A 48-year-old man in Singapore has been charged with the murder of his twin sons, whose bodies were discovered in a storm canal near a public playground in a quiet, hilly neighbourhood where the family lives.
Police officers confirmed that they had received a call for help from a 48-year-old man named Xavier Yap at the playground on Friday evening. When officers arrived at the scene, they found the motionless bodies of Yap’s 11-year-old sons, lying in the canal with cushions scattered around.
Residents living around the playground told local reporters that they had seen police vehicles and ambulances arriving into the night, and also saw officers entering the forested area surrounding the canal with sniffer dogs.
The boys were pronounced dead at the scene by paramedics. They were said to have special needs and attended a school in the area.
Since news of the deaths broke on Friday, members of the public, including religious officials who held a prayer session near the crime scene, have visited to lay flowers, letters and other offerings in memory of the twins. VICE World News visited the park where the bodies were first discovered and found groups of people paying tribute—some praying and others like teacher Melody Liu bringing bubble tea as offerings.
Liu said she and her husband had been very affected by news of the tragedy.
“It’s terrible that this had to happen to children,” she said. “I can’t imagine what the family must have been dealing with, and we’ll likely never know but my heart goes out to the little boys.”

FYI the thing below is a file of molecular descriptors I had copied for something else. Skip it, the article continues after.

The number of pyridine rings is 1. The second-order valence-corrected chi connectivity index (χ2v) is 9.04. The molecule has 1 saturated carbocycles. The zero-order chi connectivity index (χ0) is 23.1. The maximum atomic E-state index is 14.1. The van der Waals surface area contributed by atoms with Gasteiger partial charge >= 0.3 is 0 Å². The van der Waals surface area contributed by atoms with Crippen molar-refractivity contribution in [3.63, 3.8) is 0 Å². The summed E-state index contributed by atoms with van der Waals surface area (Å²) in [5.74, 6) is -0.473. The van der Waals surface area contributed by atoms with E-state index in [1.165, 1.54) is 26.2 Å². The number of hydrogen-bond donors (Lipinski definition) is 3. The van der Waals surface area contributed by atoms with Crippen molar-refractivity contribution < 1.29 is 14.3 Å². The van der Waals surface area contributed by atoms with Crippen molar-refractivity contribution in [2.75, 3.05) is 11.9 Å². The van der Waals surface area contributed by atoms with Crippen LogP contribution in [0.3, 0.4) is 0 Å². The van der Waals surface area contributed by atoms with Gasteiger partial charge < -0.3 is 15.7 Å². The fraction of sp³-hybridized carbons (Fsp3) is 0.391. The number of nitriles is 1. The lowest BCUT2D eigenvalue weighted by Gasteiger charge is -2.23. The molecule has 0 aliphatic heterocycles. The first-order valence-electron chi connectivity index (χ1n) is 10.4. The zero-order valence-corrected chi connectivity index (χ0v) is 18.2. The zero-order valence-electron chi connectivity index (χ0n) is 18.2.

She recalled the case of another child, eight-year-old Chinese national Huang Na, who was abducted and murdered in 2004 in a case that shook Singapore. “Children getting killed in Singapore in 2022, I can’t believe this has happened,” she said.
Few details are known yet about the circumstances of the boys’ deaths. But on Monday morning, the father appeared before a district court via video link to have a murder charge read out to him. Wearing a white polo shirt, he reportedly remained expressionless as he was charged with the murder of his sons.
He is assisting with police investigations, prosecutors said, and his case will return to court on Jan. 31. Murder carries the death penalty in Singapore. The boys’ mother has not yet been interviewed, but the family’s lawyer has said that she has requested space and privacy.
Bouquets of fresh white roses, as well as sweets, snacks and toys lined the edge of the canal where the bodies were found. Drawings and handwritten letters were also found among the offerings.
“You will forever be missed by everyone,” one letter read. Dylan Chen, working for the Nirvana Memorial Garden funeral parlour in Singapore, told VICE World News that he had stopped by the area to offer funeral arrangements for the family.
“That’s the least anyone can do. This was completely shocking and heartbreaking and we’d be glad to offer our services for the twins in any way.”
Muhammad Farid, a bus driver at a school for autistic children who often drives through the estate, called the murders shocking.
“No one can tell what the family was going through, but at the end of the day I hope the children will find justice and their mother a sense of peace,” he said.
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